A particularly interesting result was the participants’ use of sequences of consecutive emojis to express an intense emotion. We asked how often they did this, and which patterns they used, either sequences of the same emoji, e.g.😂😂😂 , of different emojis, e.g😉👏🎉. , or a mix of both. The majority of the participants (75%) reported regular use of emoji sequences: 61% rated this at least 3 in a 1-to-5 scale of frequency of use (1=‘Never’, 5=‘Constantly’). Of these, 37.2% use sequences of the same emoji, 32.6% use sequences of different emojis, and the remaining 30.2% use both. This suggests that young adults are not only motivated to use emojis, but also spend the time needed to create sequences of emojis when they text their closest friends and family.

We used Pohl’s [7] classification to assess emoji similarity. Some participants, e.g. P7, P15, P51, combined similar emojis to express a rich, complex emotion, for example “🐵🙈🙉” to express a feeling of having no clue or “don’t know”. Others used sequences of completely different emojis to express subtle changes of emotion, e.g. P53’s “😉😛😈”; or to describe a story or an action, e.g. P46’s “😈😈🤓 ”, (see Fig.2). These young adults create sequences of emojis to convey richer, nuanced meanings that are not easily captured by a single emoji, which suggests a design opportunity: How can we help users form emojis with greater expressivity in a fun, simple and easy-to-learn way?


MojiBoard Design


We introduce MojiBoard, that augments the CommandBoard [1] to generate animated, parametric emojis. This enables users to convey nuanced meanings, such as changes in emphasis or varied emotions, or even tell “micro stories”. Like the earlier Expressive Keyboard [2], we map gesture input variations to output parameters: Here, the emoji’s expression changes according to how the user performs the gesture. We chose a gesture keyboard since it is already in widespread use; users can reliably control their gesture variation [2]; and unistroke gestures offer a potentially infinite number of input variations, especially when compared to a tap gesture.

MojiBoard establishes three discrete interaction spaces: keyboard, command bar, and upper space (Fig.5). The keyboard supports both text input i.e. typing and an emoji input space. To enter an emoji input, the user gesture types an emoji keyword, such as “cry”, continues into the space above the keyboard, and draws a /\ gesture all in one single stroke (Fig. 4). MojiBoard thus expands the CommandBoard’s functionality to not only accept emoji keywords as a new type of command, but also to control its parameters so users can create personalized, animated emojis with a single unistroke gesture.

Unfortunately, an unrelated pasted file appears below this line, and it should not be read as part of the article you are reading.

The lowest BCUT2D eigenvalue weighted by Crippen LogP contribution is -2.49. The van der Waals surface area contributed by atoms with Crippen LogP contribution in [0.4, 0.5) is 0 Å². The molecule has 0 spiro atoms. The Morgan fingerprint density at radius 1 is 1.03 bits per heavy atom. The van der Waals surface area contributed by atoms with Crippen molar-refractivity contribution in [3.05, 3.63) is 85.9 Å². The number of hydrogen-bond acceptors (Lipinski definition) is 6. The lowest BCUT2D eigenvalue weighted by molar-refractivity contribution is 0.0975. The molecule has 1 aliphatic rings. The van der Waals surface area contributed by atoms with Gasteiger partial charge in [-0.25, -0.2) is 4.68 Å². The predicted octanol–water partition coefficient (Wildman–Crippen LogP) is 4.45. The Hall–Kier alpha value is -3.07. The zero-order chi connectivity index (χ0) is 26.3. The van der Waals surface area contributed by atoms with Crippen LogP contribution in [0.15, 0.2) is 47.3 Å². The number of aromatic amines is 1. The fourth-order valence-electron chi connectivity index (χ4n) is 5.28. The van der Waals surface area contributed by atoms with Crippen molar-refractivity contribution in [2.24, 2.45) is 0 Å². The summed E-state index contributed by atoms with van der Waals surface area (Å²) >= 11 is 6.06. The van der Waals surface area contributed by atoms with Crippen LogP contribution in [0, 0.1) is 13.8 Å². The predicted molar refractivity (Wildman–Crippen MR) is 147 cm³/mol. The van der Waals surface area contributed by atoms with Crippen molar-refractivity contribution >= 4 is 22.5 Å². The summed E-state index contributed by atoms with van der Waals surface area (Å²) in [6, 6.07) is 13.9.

Generating Parametric Emojis. Most emoji systems use a set of keywords associated with each emoji, for example “smile” for 😊 and “sad, cry” for 😭 . MojiBoard lets users gesture type emoji keywords for quick insertion into their text messages. When the user gesture types, the four most likely word candidates appear: the highest probability word is treated as the chosen word and the rest appear in the keyboard’s suggestion bar (Fig.3), often, as auto completions to longer words (see Fig.5). MojiBoard progressively checks for emoji keywords and, in the case of a match, displays a preview of the associated emoji. To accept this emoji, the user slides into the space above the keyboard and performs the /\ gesture (Fig. 4). MojiBoard calculates the size, indicated by the green bounding box (shown in Figures 3 and 4), and the curviness ratio i.e. the radius of curvature, in real time. The bigger the bounding box, the bigger the emoji. Similarly, the curvier the gesture, the more intense the emoji’s expression. Fig.3 shows a relatively small and straight gesture, which generates a sad face with a smallfrown. As the user wiggles the gesture, which increases the curviness and the size of the bounding box, the emoji grows bigger and the expression changes from a small frown into a crying face (Fig.4). The matching keyword is maintained until the finger is lifted or a different word is typed. This reduces the likelihood of accidentally changing the keyword when wiggling or inflating the gesture.